This is a nation that boasts of several ‘’activists’’ whose job schedule is to rile against everything on planet earth. Tell me, where are they now that some fat cats in the secretariat of the nation’s two leading political parties have subtly rewritten the rules of our democratic leadership recruitment process? What can be more threating to our democracy than the fact that Nigeria will now be ruled by rich men and women irrespective of their ability and character? This country has paid such a high price for mediocrity. Are we now to pay an even higher price for banality? We are now asking all comers who have made money by fair and foul means to come govern us. How shall we fare with this type of dangerous mortgaging of leadership to the rich?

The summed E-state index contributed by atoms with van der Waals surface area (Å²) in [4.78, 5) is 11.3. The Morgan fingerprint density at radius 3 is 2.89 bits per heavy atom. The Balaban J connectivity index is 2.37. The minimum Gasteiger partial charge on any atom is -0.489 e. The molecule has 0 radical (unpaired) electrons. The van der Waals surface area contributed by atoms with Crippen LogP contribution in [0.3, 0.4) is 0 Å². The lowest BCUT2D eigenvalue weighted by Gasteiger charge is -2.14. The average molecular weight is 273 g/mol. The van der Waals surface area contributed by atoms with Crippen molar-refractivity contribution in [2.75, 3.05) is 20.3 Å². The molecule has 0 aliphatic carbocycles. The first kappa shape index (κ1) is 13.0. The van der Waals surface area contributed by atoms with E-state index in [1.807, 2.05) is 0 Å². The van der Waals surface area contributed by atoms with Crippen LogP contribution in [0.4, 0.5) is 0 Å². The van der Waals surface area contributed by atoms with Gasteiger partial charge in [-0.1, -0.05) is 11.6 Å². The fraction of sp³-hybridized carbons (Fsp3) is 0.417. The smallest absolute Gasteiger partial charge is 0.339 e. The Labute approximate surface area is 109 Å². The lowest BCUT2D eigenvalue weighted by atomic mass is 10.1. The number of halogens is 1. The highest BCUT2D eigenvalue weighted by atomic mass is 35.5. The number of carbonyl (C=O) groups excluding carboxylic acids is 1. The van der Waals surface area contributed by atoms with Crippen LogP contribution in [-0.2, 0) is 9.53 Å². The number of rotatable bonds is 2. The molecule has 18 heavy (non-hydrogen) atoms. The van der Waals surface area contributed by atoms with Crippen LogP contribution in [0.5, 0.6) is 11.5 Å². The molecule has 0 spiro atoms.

What we are being ushered into is plutocracy– government of the rich by the rich and for the rich. And no one is shouting loudly enough? This is government of a clique and how is this better than military rule? Is it not the same robbery of the people of their right to vote and be voted for which democracy claims it possess and is therefore superior to all other forms of rule? Let me tell my complacent compatriots this truth: if we do not rise up to fight this and make access to political power financially democratic enough, we are not just transiting from democracy to plutocracy we shall move from plutocracy to something worse. For it is a fact of human nature that when a people leave one outrage unchallenged, they will be visited by an even greater one. From what some of us are seeing now we shall move from plutocracy to cultocracy, government of cult members by cult members and for cult members. Make no mistake about it, some of the many succession